Linked by Thom Holwerda on Tue 21st Jun 2011 09:33 UTC
Internet & Networking Remember when Altavista was the search engine? Or Yahoo? They stuffed their search pages with useless, distracting crap, and using them became unpleasant. And then, bam, along came Google, with a simple, clear search page and uncluttered search results. However, now that Google has become this massive behemoth, tracking our every move, and tailoring our search results, leading to only being fed those pages you agree with - isn't it time for something new? Something simple? It might be, and you've undoubtedly heard of them: DuckDuckGo. I'm switching. Update: Just got an email from Gabriel Weinberg, the guy behind DuckDuckGo. The OSNews !bang (!osnews) is now live!
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RE: I don't see the problem...
by marblesbot on Tue 21st Jun 2011 20:02 UTC in reply to "I don't see the problem..."
marblesbot
Member since:
2009-12-25

First, why would the government need this information? You, as a US citizen should know the US constitution, the Bill of Rights, and the fact that every citizen and legal resident are innocent until proven guilty. Gathering information assumes everybody is guilty to start with. Guilty of what? Nobody will ever know the answer to that. Gathering internet habits seems like a small step, but that's how things start. Just one small thing after another. Oh, Jews in Nazi Germany, I guess you can't ride bicycles anymore. Weird, but where's the harm in that? Besides, I don't know who's working for these companies, nor do I know personally everybody working in the government. It seems to me that anybody who is a stranger to me that knows my habits is a threat to my security. Just because they have a job with a company people want to trust, or with a government (who in their right mind trusts any government?) doesn't mean they're nice people. In fact, since the industrial revolution, most governments have been set up based on the very fact that no government can be trusted. The only reason Americans have the Right to Bear Arms is to protect themselves from their government if it becomes too overreaching. I'm a free man in a so-called free country in a so-called free world. Tracking what I do and assuming I'm guilty of something, that's not freedom. As you said, there's nothing important or interesting about your internet browsing, so why would anybody want to know about it?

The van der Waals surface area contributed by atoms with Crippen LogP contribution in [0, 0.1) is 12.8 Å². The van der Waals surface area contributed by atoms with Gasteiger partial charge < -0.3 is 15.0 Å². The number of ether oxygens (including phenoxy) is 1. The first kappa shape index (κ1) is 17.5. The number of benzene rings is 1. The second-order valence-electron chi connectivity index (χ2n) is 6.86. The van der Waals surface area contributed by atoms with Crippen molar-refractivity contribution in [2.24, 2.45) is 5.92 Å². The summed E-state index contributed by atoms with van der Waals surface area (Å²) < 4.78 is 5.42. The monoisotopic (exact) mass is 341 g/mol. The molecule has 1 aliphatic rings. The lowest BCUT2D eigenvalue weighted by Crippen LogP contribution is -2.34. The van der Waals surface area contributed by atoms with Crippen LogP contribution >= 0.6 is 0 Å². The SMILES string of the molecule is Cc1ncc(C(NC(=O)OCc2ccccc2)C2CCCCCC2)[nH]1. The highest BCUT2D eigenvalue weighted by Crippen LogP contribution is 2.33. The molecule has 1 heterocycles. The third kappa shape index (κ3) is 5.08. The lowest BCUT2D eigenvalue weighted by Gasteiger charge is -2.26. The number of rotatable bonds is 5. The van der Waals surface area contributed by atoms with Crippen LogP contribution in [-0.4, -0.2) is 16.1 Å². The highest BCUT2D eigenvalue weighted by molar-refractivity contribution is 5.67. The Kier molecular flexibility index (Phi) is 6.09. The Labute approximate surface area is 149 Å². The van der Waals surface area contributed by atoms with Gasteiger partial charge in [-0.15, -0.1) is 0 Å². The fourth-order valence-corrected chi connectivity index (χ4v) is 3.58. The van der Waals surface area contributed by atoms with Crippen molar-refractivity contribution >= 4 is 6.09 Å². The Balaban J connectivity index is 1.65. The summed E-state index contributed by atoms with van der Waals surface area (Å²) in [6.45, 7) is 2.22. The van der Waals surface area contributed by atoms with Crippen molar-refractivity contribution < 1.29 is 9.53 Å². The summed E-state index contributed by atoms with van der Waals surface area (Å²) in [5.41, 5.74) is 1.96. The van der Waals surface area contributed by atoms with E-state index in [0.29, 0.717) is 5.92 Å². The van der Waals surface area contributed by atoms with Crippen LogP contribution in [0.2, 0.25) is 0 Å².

Edited 2011-06-21 20:05 UTC

Reply Parent Score: 2